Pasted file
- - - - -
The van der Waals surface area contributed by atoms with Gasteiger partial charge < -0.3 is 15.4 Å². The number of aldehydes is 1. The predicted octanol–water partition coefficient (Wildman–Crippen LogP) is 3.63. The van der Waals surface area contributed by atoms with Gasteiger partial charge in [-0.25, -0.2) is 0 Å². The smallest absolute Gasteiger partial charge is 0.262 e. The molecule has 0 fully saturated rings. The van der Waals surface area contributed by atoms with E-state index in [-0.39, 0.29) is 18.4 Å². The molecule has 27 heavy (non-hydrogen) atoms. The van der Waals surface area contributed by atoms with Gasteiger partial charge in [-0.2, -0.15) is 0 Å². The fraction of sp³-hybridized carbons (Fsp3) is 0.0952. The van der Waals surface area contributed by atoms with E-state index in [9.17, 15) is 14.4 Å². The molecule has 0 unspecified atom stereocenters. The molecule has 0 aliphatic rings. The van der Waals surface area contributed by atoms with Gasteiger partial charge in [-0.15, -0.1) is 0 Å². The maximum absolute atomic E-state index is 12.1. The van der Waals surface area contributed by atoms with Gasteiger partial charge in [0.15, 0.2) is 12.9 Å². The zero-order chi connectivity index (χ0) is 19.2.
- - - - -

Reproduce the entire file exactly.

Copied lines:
The van der Waals surface area contributed by atoms with Gasteiger partial charge < -0.3 is 15.4 Å². The number of aldehydes is 1. The predicted octanol–water partition coefficient (Wildman–Crippen LogP) is 3.63. The van der Waals surface area contributed by atoms with Gasteiger partial charge in [-0.25, -0.2) is 0 Å². The smallest absolute Gasteiger partial charge is 0.262 e. The molecule has 0 fully saturated rings. The van der Waals surface area contributed by atoms with E-state index in [-0.39, 0.29) is 18.4 Å². The molecule has 27 heavy (non-hydrogen) atoms. The van der Waals surface area contributed by atoms with Gasteiger partial charge in [-0.2, -0.15) is 0 Å². The fraction of sp³-hybridized carbons (Fsp3) is 0.0952. The van der Waals surface area contributed by atoms with E-state index in [9.17, 15) is 14.4 Å². The molecule has 0 unspecified atom stereocenters. The molecule has 0 aliphatic rings. The van der Waals surface area contributed by atoms with Gasteiger partial charge in [-0.15, -0.1) is 0 Å². The maximum absolute atomic E-state index is 12.1. The van der Waals surface area contributed by atoms with Gasteiger partial charge in [0.15, 0.2) is 12.9 Å². The zero-order chi connectivity index (χ0) is 19.2.